The plot in the change of the likelihood and shape shows that only a few iterations are necessary to converge to a stable value.

The value of the shape parameter implies an excess kurtosis of 1.06. The exercise is repeated for the asymmetric DCC (MVT) model.

xspec = ugarchspec(mean.model = list(armaOrder = c(1,1)), variance.model = list(garchOrder = c(1,1), model = "eGARCH"), distribution.model = "norm") spec3a = dccspec(uspec = multispec( replicate(10, xspec) ), dccOrder = c(1,1), distribution = "mvt", model="aDCC") fit3a = dccfit(spec3a, data = Dat, fit.control = list(eval.se=FALSE), fit = multf) # obtain the multivariate shape parameter: mvtx.shape = rshape(fit3a) # Plug that into a fixed first stage model and iterate : mvtx.l = rep(0, 6) mvtx.s = rep(0, 6) mvtx.l[1] = likelihood(fit3) mvtx.s[1] = mvtx.shape for(i in 1:5){ xspec = ugarchspec(mean.model = list(armaOrder = c(1,1)), variance.model = list(garchOrder = c(1,1), model = "eGARCH"), distribution.model = "std", fixed.pars = list(shape=mvtx.shape)) spec3a = dccspec(uspec = multispec( replicate(10, xspec) ), dccOrder = c(1,1), model="aDCC", distribution = "mvt") fit3a = dccfit(spec3a, data = Dat, solver = "solnp", fit.control = list(eval.se=FALSE)) mvtx.shape = rshape(fit3a) mvtx.l[i+1] = likelihood(fit3a) mvtx.s[i+1] = mvtx.shape } # Finally, once more, fixing the second stage shaoe parameter, and evaluating the standard errors xspec = ugarchspec(mean.model = list(armaOrder = c(1,1)), variance.model = list(garchOrder = c(1,1), model = "eGARCH"), distribution.model = "std", fixed.pars = list(shape=mvtx.shape)) spec3a = dccspec(uspec = multispec( replicate(10, xspec) ), dccOrder = c(1,1), model="aDCC", distribution = "mvt", fixed.pars=list(shape=mvtx.shape)) fit3a = dccfit(spec3a, data = Dat, solver = "solnp", fit.control = list(eval.se=TRUE), cluster = cl)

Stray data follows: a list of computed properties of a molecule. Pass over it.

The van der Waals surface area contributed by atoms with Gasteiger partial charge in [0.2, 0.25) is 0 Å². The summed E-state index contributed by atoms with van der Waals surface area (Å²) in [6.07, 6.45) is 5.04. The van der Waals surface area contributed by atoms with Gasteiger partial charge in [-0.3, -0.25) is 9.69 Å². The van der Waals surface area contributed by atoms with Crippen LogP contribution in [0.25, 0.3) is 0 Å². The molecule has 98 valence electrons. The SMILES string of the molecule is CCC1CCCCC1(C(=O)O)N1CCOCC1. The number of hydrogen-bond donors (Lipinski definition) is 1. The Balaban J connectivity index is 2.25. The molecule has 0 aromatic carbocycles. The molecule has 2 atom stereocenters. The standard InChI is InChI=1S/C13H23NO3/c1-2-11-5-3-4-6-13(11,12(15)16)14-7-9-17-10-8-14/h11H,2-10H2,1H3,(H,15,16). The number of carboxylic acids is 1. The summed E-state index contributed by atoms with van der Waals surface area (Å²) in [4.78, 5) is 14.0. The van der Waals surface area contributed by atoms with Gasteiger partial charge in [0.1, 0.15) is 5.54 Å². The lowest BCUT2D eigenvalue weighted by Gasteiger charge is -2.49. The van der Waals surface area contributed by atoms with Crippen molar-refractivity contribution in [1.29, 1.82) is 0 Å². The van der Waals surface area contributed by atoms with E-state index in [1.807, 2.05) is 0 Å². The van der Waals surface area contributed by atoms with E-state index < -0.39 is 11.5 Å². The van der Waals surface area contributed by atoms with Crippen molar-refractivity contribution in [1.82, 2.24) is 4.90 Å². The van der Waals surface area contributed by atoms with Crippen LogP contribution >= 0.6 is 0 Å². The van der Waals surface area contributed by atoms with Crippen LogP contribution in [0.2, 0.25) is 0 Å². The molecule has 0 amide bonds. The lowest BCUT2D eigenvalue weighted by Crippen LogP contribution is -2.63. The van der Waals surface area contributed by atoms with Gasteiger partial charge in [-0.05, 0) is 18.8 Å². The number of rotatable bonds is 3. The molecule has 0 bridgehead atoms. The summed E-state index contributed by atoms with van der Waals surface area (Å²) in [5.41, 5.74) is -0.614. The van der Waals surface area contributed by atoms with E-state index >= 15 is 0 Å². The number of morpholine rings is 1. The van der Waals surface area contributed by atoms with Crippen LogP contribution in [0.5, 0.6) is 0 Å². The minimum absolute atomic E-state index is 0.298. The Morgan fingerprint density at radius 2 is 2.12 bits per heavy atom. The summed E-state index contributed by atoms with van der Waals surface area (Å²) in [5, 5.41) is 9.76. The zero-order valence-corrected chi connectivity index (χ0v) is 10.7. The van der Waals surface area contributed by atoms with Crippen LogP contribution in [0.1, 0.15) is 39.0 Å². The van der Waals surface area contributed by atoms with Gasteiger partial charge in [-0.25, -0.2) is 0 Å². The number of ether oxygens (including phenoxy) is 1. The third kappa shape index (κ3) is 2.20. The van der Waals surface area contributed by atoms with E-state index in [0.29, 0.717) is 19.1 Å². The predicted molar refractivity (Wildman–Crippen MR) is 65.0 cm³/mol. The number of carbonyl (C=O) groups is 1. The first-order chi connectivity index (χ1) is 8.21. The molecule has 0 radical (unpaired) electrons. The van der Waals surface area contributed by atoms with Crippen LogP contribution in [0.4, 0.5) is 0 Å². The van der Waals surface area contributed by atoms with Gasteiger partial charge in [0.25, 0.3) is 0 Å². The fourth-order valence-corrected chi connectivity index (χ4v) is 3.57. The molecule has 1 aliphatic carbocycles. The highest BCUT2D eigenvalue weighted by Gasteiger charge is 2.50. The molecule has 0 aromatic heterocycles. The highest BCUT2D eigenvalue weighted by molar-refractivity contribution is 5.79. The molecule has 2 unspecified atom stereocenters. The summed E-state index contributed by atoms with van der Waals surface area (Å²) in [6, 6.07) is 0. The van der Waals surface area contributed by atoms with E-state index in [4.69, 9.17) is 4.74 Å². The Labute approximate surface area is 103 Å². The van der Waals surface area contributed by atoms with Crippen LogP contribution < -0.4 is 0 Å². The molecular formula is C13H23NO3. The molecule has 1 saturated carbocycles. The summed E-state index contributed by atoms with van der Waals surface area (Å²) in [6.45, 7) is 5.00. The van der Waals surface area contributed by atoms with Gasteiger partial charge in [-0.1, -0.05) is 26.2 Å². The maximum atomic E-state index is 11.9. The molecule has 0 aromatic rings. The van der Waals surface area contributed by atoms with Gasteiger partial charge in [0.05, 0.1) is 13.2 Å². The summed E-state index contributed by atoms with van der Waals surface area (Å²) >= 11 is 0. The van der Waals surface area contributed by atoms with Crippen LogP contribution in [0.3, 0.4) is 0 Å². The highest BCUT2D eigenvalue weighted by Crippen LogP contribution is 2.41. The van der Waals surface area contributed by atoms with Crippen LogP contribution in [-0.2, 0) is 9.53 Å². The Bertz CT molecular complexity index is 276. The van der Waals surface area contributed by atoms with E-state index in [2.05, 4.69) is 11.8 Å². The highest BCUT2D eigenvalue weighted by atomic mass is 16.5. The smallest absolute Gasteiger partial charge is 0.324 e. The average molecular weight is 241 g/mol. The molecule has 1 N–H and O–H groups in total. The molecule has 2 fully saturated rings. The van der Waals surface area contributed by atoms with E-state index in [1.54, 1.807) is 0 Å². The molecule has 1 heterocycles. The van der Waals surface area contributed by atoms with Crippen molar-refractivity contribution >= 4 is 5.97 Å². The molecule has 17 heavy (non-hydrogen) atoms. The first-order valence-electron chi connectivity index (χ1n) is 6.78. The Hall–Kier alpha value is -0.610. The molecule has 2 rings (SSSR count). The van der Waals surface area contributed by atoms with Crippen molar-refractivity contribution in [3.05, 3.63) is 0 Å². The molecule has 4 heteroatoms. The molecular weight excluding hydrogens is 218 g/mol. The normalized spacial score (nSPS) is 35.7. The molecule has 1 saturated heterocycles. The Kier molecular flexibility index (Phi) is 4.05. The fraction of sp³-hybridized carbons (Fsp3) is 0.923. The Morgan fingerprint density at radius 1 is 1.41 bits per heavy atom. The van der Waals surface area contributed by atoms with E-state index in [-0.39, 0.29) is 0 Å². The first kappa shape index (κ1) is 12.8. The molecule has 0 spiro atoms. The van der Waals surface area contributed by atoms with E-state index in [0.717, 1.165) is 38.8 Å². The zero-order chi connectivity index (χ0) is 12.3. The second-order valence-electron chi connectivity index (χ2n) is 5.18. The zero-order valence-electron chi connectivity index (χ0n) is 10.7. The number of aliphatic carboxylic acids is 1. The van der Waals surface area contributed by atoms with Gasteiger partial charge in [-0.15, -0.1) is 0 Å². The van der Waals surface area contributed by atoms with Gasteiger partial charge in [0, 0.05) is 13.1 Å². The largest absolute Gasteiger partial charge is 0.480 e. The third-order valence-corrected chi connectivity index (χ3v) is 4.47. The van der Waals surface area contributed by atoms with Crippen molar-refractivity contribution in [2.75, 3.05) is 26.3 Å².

The table below displays the summary of the estimated models, where the stars next to the coefficients indicate the level of significance (*** 1%, ** 5%, * 10%). The asymmetry parameter is everywhere insignificant and, not surprisingly, the MVT distribution provides for the best overall fit (even when accounting for one extra parameter estimated).

## DCC-MVN aDCC-MVN DCC-MVL aDCC-MVL DCC-MVT aDCC-MVT ## a 0.00784*** 0.00639*** 0.00618*** 0.0055*** 0.00665*** 0.00623*** ## b 0.97119*** 0.96956*** 0.97624*** 0.97468*** 0.97841*** 0.97784*** ## g 0.00439 0.00237 0.00134 ## shape 9.63947*** 9.72587*** ## LogLik 22812 22814 22858 22859 23188 23188

To complete the demonstration, the plots below illustrate some of the dynamic correlations from the different models:

…and remember to terminate the cluster object:

stopCluster(cl)